Consideration of ICD-9 code-derived disease-specific safety indicators in CKD

Iris R. Hartley, Jennifer S. Ginsberg, Clarissa J. Diamantidis, Min Zhan, Loreen Walker, Gail B. Rattinger, Jeffrey C. Fink

Research output: Contribution to journalArticle

Abstract

Background and objectives The Agency for Healthcare and Research Quality patient safety indicators track adverse safety events in hospitalized patients but overlook safety incidents specific to CKD. This study considers candidate CKD-pertinent patient safety indicators and compares them with the Agency for Healthcare and Research Quality patient safety indicators. Design, setting, participants, & measurements Using a national Veterans Health Administration database of hospitalized veterans from fiscal year 2005, 247, 160 hospitalized veterans with prehospitalization measures of renal function were retrospectively examined for proposed CKD patient safety indicators versus Agency for Healthcare and Research Quality patient safety indicators using International Classification of Diseases, Ninth Revision diagnosis codes. Candidate CKD-pertinent patient safety indicators included in-hospital acute kidney failure; in-hospital congestive heart failure (and related diagnostic codes); electrolyte disturbances; and medication errors, poisoning, and intoxication. Patients with a prehospital estimated GFR<60 ml/min per 1.73 m2 (CKD group) were compared with a non-CKD group. For CKD patient safety indicators, hospitalizations were excluded if the admitting condition was a potential cause of the secondary condition. Regression methods were used to present adjusted rates in study groups of interest. Results The CKD patient safety indicators were generally more common than the Agency for Healthcare and Research Quality patient safety indicators in all groups, tended to occur in different patients than those patients who experienced Agency for Healthcare and Research Quality patient safety indicators, and were more common in the CKD group than the non-CKD group, except for hypoglycemia, hypokalemia, and hyponatremia. The adjusted composite CKD patient safety indicators rate (per 1000 patient-hospitalizations) was 398.0 (95% confidence interval, 391.2 to 405.0) for patients in the CKD group and 250.0 (95% confidence interval, 247.4 to 252.7) for patients in the non-CKD group. The prevalence ratio of CKD patient safety indicators to Agency for Healthcare and Research Quality patient safety indicators was 23.4 (95% confidence interval, 21.9 to 25.0). Conclusion The candidate CKD patient safety indicators that occur in hospitalized patients are distinct from the Agency for Healthcare and Research Quality patient safety indicators and tend to be more common in CKD than non-CKD patients. Thesemeasures have the potential to serve as sentinel tools for identifying patientswith CKD who warrant examination for disease-pertinent safety events.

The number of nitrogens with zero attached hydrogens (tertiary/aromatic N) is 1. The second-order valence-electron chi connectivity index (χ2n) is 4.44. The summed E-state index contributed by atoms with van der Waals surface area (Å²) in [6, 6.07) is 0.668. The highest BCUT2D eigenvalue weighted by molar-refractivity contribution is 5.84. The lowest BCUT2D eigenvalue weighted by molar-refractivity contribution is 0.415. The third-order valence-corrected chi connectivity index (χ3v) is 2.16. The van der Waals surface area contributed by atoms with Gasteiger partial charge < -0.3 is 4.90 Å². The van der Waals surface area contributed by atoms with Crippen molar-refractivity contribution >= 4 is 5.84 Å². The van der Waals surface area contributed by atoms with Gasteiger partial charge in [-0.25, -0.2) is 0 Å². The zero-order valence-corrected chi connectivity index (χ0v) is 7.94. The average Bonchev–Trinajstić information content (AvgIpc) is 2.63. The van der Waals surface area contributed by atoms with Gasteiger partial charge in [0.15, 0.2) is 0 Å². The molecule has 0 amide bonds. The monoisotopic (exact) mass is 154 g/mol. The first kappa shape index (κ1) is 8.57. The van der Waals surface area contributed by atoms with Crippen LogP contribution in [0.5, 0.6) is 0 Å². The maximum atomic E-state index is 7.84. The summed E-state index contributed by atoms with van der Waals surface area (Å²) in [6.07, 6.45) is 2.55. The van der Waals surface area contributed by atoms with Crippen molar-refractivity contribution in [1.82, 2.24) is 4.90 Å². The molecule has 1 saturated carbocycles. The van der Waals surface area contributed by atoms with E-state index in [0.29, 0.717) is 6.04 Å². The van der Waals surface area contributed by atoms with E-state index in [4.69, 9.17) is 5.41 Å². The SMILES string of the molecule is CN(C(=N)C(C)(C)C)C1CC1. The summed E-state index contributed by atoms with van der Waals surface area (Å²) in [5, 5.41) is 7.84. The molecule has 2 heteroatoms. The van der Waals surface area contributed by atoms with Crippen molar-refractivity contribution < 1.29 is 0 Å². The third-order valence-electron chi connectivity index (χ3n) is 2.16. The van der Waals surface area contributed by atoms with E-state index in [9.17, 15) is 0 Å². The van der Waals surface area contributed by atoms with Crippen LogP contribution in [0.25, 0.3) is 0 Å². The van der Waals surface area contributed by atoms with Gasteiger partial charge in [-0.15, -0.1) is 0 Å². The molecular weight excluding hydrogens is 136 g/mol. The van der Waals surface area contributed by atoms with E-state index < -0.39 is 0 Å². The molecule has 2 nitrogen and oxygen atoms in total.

Original languageEnglish (US)
Pages (from-to)2123-2131
Number of pages9
JournalClinical Journal of the American Society of Nephrology
Volume8
Issue number12
DOIs
StatePublished - Dec 6 2013
Externally publishedYes

ASJC Scopus subject areas

  • Epidemiology
  • Critical Care and Intensive Care Medicine
  • Nephrology
  • Transplantation

Fingerprint Dive into the research topics of 'Consideration of ICD-9 code-derived disease-specific safety indicators in CKD'. Together they form a unique fingerprint.

  • Cite this